24 July 2012
UK migration reform key to academic success
A new UK government committee report which calls for overseas students to be excluded from net migration figures has been backed by IChemE.
The report says that by including overseas students in migration figures, the UK is sending out the wrong signals to foreign talent.
Julia King, vice-chancellor of Aston University, told the committee that “we are highly dependent on overseas students to keep our engineering courses running and solvent.”
Justin Blades, IChemE deputy CEO, says: “The extra income derived from overseas students has helped fuel the growth in UK chemical engineering departments and consequently played a key role in helping more home-grown students study the subject.
“The number of students studying chemical engineering in the UK has doubled over the last decade and there are now a record number of students studying the subject. Throughout this period of growth, the proportion of overseas students each year has remained around one-third of the total intake,” adds Blades.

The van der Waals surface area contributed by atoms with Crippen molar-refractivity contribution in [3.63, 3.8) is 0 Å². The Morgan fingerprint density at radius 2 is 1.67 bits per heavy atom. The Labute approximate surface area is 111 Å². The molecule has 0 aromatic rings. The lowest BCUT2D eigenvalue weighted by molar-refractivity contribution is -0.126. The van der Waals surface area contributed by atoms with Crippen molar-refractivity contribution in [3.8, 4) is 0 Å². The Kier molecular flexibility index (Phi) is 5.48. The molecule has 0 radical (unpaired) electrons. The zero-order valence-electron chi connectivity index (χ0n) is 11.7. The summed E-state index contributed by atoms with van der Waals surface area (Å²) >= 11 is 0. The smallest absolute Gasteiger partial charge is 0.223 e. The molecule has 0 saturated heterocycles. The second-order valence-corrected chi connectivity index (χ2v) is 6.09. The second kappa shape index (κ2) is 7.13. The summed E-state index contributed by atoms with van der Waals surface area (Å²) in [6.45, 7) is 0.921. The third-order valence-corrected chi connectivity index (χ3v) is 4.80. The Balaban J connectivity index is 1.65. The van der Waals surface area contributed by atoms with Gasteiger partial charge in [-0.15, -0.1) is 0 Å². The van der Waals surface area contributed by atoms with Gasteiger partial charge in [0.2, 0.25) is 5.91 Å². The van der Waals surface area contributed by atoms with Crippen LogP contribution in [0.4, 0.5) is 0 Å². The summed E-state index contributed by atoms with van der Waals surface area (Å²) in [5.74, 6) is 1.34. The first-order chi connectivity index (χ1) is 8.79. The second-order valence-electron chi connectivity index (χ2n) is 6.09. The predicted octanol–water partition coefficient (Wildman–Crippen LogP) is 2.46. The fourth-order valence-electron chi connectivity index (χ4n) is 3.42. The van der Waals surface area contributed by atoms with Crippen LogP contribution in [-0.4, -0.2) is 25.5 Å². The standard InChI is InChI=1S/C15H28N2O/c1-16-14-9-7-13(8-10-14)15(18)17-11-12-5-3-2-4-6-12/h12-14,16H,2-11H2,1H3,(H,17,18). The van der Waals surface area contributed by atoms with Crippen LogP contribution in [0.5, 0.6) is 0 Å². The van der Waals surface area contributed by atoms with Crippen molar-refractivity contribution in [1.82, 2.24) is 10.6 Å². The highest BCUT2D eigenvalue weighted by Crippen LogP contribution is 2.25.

The report reads: “The jobs of the future will increasingly require people with the capabilities and skills that a STEM education provides. However, there appears to be a mismatch between the STEM graduates […] that higher education institutes supply, and the demand from employers."
The committee, which was served by former IChemE president Sir William Wakeham as special advisor, also claims that the quality of UK education – especially mathematics – needs to be improved at all levels. It says it was “shocked” by the poor maths abilities shown by many first-year students.
In a bid to boost the mathematics skills of all graduates, the lawmakers recommended that the subject be made compulsory until a student reaches 18. It is also recommended that the higher costs of studying the subjects – which generally require greater practical equipment and more direct tuition than most others – should be covered by government funding. This would lessen the cost to the student, and encourage more to take up engineering and science subjects.